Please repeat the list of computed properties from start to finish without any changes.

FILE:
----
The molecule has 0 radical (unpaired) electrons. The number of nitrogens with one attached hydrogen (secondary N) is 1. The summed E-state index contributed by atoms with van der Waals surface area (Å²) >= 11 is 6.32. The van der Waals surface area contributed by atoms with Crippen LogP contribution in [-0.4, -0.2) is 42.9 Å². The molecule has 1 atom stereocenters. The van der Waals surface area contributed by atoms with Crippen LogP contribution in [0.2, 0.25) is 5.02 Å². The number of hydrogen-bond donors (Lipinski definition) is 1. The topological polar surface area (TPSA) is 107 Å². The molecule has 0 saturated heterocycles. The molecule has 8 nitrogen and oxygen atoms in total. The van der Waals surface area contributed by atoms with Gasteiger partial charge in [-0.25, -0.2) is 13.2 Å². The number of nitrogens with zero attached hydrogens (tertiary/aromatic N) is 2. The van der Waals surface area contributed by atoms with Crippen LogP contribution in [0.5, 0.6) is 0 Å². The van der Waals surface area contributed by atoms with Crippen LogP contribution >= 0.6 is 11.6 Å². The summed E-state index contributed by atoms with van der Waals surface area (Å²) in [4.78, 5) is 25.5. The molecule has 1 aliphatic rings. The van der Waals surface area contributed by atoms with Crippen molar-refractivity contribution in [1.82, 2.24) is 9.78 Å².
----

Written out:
The molecule has 0 radical (unpaired) electrons. The number of nitrogens with one attached hydrogen (secondary N) is 1. The summed E-state index contributed by atoms with van der Waals surface area (Å²) >= 11 is 6.32. The van der Waals surface area contributed by atoms with Crippen LogP contribution in [-0.4, -0.2) is 42.9 Å². The molecule has 1 atom stereocenters. The van der Waals surface area contributed by atoms with Crippen LogP contribution in [0.2, 0.25) is 5.02 Å². The number of hydrogen-bond donors (Lipinski definition) is 1. The topological polar surface area (TPSA) is 107 Å². The molecule has 0 saturated heterocycles. The molecule has 8 nitrogen and oxygen atoms in total. The van der Waals surface area contributed by atoms with Gasteiger partial charge in [-0.25, -0.2) is 13.2 Å². The number of nitrogens with zero attached hydrogens (tertiary/aromatic N) is 2. The van der Waals surface area contributed by atoms with Crippen LogP contribution in [0.5, 0.6) is 0 Å². The van der Waals surface area contributed by atoms with Crippen LogP contribution >= 0.6 is 11.6 Å². The summed E-state index contributed by atoms with van der Waals surface area (Å²) in [4.78, 5) is 25.5. The molecule has 1 aliphatic rings. The van der Waals surface area contributed by atoms with Crippen molar-refractivity contribution in [1.82, 2.24) is 9.78 Å².